By Dennis Price, David Bank and Marina Leytes
A year ago, every company had to have a Big Data story. Now, no initiative is complete without AI and machine learning. Extra points for “blockchain.”
Next up: companies, asset owners and fund managers touting their alignment with “the SDGs.” If you don’t know already, those are the Sustainable Development Goals, with colored icons to represent 17 ambitious targets world leaders agreed to reach by 2030.
The SDGs, sometimes referred to simply as “the global goals,” are the successors to the Millennium Development Goals, which through 2015 helped drive remarkable global progress against extreme poverty, hunger and gender parity in education. The new global goals are even more ambitious, covering developed as well as developing countries and presuppose an active role for private industry and private investors as well as the usual suspects of foreign aid agencies, development banks and philanthropies.
As such, the goals have become a unifying framework to tie together the disparate actions of corporations, non-governmental organizations, entrepreneurs and investors, as well as government ministries and traditional development players. In recent months, pension and sovereign wealth funds, as well as corporations and major banks and wealth managers, have declared their alignment with one or more of the Global Goals.
The SDGs are a universal framework.
-Sophie Robé, Phenix Capital
Whether that signals the opening of the spigots of private capital for goals such as end poverty in all its forms everywhere (№1) or achieve gender equality and empower all women and girls (№5) remains to be seen. Experts have pegged the incremental costs of hitting the SDG targets at $5 trillion to $7 trillion a year for the next dozen years or so. It may be more helpful to see the SDGs as a compass pointing to new market opportunities worth $12 trillion a year in savings and revenues.
In the Netherlands and Sweden, national-level frameworks are uniting pension funds, insurance firms and bank around shared goals. Led by pension fund managers PGGM and APG, Dutch financial institutions and policymakers have built a SDG investing agenda to integrate action across Dutch investment value chains.
“We have an opportunity as a country, to strengthen our competitive position in business and leading role in international trade and development finance,” signatories wrote in Building Highways to SDG Investing. The report charts Dutch retail investment products aligned to each SDG.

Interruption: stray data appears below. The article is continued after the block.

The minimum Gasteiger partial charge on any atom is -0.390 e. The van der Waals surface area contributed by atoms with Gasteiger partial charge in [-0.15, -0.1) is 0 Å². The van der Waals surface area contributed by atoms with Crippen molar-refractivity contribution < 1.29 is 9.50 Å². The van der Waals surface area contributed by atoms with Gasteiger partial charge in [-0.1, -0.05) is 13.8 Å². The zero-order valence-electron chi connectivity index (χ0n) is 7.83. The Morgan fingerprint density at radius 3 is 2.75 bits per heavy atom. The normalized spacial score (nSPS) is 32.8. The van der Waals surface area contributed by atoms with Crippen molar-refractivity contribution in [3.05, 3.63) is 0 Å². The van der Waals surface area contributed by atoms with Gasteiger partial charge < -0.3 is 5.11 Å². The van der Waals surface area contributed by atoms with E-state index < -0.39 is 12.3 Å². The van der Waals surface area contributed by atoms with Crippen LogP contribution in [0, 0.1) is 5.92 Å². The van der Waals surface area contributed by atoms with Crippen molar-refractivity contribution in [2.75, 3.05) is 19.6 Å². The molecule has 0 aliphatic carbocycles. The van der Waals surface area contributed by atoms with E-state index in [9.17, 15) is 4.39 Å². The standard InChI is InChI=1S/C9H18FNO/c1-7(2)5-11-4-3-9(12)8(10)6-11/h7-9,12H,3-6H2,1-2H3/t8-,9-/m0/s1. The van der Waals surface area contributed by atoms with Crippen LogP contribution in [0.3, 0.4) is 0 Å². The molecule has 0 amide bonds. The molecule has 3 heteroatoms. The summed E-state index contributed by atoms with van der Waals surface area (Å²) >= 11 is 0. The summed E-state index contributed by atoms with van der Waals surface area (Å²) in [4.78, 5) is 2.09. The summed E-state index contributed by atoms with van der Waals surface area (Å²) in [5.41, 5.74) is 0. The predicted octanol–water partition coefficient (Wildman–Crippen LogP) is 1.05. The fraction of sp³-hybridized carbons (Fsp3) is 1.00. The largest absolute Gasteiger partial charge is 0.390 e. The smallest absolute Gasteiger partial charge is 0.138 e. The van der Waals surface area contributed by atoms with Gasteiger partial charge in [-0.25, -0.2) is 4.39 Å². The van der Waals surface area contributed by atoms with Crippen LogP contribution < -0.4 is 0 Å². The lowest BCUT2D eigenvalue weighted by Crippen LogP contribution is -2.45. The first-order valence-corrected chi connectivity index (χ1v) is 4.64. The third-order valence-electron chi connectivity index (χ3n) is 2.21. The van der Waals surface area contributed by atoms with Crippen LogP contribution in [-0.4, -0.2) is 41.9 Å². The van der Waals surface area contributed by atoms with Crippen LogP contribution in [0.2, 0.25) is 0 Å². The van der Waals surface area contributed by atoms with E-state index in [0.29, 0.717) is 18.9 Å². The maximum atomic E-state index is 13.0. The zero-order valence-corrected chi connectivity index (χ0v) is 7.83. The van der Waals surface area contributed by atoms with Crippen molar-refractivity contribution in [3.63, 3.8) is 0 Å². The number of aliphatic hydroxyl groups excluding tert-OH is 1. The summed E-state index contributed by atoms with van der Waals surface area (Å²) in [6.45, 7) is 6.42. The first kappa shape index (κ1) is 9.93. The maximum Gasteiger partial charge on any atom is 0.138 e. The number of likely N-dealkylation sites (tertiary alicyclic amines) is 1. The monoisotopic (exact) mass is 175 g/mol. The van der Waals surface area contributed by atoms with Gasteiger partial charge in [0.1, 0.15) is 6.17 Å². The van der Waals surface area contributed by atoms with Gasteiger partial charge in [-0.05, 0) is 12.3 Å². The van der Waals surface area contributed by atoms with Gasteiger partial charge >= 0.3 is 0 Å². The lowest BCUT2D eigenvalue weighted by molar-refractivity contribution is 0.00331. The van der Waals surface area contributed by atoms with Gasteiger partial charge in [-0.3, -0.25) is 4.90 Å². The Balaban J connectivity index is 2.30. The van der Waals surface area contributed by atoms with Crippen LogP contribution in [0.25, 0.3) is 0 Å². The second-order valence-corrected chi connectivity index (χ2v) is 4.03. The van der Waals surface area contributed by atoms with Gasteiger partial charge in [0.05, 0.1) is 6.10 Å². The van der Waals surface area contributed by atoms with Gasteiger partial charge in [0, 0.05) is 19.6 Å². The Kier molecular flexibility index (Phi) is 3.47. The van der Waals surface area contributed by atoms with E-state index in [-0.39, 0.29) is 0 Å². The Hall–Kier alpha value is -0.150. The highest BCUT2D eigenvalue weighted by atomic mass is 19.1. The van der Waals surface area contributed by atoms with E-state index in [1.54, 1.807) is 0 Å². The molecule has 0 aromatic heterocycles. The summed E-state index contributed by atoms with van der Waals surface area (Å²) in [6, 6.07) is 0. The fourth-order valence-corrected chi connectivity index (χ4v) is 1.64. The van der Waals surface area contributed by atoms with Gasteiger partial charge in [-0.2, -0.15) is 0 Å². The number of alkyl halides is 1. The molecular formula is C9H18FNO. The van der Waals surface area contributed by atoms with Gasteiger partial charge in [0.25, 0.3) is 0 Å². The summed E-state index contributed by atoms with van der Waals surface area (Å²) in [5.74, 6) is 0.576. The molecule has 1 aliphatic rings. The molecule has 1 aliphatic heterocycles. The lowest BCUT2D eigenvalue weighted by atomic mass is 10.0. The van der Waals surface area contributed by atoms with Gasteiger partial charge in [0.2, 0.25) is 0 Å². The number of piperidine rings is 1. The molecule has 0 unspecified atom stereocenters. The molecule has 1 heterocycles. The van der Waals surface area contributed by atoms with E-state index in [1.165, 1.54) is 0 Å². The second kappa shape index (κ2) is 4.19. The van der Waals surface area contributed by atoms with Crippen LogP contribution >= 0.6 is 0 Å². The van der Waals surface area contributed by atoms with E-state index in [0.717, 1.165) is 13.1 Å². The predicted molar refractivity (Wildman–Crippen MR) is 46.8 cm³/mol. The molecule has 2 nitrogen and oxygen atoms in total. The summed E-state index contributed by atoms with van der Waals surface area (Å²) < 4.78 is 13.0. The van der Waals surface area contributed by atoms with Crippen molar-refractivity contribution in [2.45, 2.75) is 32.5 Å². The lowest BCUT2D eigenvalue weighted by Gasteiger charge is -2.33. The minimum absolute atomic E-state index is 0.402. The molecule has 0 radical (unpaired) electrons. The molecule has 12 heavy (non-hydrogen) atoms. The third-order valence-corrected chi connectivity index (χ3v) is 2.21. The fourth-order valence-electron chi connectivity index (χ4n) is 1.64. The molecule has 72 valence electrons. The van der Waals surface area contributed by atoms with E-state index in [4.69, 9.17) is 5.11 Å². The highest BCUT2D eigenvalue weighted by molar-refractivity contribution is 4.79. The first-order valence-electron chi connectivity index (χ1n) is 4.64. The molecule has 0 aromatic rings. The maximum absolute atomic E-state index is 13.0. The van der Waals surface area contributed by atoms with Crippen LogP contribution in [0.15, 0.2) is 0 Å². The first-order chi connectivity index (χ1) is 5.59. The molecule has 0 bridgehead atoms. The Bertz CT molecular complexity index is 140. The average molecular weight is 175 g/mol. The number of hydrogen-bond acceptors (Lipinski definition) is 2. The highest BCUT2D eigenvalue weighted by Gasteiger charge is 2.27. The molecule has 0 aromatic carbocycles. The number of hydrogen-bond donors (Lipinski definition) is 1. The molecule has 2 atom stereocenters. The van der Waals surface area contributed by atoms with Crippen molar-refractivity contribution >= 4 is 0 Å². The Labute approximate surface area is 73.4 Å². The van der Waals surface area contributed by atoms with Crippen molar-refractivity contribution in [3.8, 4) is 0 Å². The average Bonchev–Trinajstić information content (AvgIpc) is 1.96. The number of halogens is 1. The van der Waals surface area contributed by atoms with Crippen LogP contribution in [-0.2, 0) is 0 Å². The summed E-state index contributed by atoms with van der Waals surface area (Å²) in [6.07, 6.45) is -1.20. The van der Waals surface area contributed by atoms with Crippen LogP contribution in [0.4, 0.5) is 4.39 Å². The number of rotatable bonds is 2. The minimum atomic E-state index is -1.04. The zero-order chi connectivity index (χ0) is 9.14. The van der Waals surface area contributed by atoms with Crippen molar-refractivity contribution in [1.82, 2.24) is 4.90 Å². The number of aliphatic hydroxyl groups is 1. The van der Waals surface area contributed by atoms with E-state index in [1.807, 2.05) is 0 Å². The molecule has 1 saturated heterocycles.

Following the Dutch announcement, six of Sweden’s biggest institutional investors including Alecta, Folksam and The Church of Sweden said they will integrate the SDGs into their investment decisions.
Business accelerators also see the SDGs as a useful organizing framework. Unreasonable Group and the U.S. State Department yesterday announced Unreasonable Goals, an initiative to identify and scale up over 200 global high-growth entrepreneurs — 16 each year through 2030 — that are best positioned to tackle the SDGs. Agora Partnerships, the social enterprise accelerator in Latin America, is adding training linked to the SDGs to help entrepreneurs measure their impact.
For many investors, contemplating yet another new framework may seem like a headache. Is this just the shiny new thing? It is just retrofitting old investment with new names? Will it make a dent? How will we know?
But a global set of near long-term priorities may be just what forward-thinking investors need. “Before we were fighting on definition. Nobody is discussing or questioning that anymore,” Sophie Robé, founder of Dutch consulting firm, Phenix Capital, told ImpactAlpha. The SDGs, she said, “are a universal framework.”
By pointing to the world’s biggest challenges, the SDGs reduce friction around which impact areas to prioritize. By aligning multiple stakeholders, the global goals may give an edge to investors who help finance the solutions.